In order to “significantly” shorten the construction plans for HS2s Euston station, the government have announced new plans for the removal of debris. The station itself is facing a £400 million cost increase, which would eventually see it be linked to a Network Rail station. Though, said station has yet to be built.
HS2s chiefs had originally given assurances in the 2016 Bill that passed through parliament, stating that, it would be removing the excavated construction materials from Euston station “by rail”. Under the new plans however, these materials will now look to be removed using HGVs instead of the rail network itself. Camden Council have expressed concerns over the new plans, revealing that an estimated 25,863 additional lorry journeys will be required over the span of 2 years.
These new plans have sparked an outrage amongst the local community and council for a multitude of reasons, such as the new disruptions to roads that could be caused. Currently, an average of 60 HS2 lorries are required daily and take up specific routes going through Euston Road, Albany Street and Hampstead Road. After the announced new plans, it is estimated that there could be a rise in the use of these vehicles by over 150 percent.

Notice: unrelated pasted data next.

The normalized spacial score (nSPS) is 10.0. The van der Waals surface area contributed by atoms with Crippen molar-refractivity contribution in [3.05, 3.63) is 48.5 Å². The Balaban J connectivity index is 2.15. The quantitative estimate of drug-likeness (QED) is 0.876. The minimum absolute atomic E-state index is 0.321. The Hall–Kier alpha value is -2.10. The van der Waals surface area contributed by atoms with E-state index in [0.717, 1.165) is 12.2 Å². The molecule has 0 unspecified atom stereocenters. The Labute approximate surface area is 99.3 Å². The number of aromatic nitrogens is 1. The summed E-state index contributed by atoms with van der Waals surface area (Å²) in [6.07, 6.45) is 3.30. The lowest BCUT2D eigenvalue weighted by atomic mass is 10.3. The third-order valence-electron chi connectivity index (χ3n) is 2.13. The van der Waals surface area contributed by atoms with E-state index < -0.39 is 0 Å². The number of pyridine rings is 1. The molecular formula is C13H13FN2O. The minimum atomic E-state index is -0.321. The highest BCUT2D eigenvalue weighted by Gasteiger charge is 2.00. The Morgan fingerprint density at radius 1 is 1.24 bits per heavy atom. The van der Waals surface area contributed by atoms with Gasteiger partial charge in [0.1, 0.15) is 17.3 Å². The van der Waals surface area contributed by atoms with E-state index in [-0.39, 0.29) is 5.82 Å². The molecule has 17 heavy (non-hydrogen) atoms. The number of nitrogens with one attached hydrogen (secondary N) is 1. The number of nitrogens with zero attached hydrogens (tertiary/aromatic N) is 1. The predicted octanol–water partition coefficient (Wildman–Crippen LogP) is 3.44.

As is often the case in infrastructure projects the size of HS2, there is expected to be a certain level of disruptions caused for the targeted areas. This was admitted by Transport Secretary Grant Shapps when he recently sat down with the Transport Select Committee, to discuss his performance in the role so far. When addressing the impact, the projects construction work is having in certain areas, particularly in Northern England, Shapps stated: “yes there will be disruption, it would be disingenuous to say otherwise.”
Though disruptions are to be expected, the Camden Council have condemned the announcement as it claims that many residents are currently living with massive disruptions and noise. To maintain a positive image, it is vital that HS2s representatives attempt to work with the council in areas such as this and devise a strategy to maintain good relations with the people affected.
The other major concern of the newly established plans is the environmental impacts that will be caused through the doubling of lorries driving to and from the station. Seb Dance, Sadiq Khans deputy Mayor for Transport has called on the government to block these new plans over the potential pollution fears.
The new approach to this portion of the HS2 construction project starkly contradicts statements given from HS2 minister Andrew Stephenson: “From the beginning, our vision for HS2 has always been to leave the environment surrounding the route in the same condition, if not better, than we found it and build a cleaner and greener transport future.”
As the HS2 project continues to cause concern over disruptions, accompanied by the pollution fears, the government and those involved in the construction need to adapt their approach to work with local areas. The recent work and adaptive approach to railway construction in Cubbington has shown how HS2 can implement environmentally friendly methods where possible. It is vital that the project fits within Stephenson’s aforementioned statements regarding the vision of HS2s environmental plans.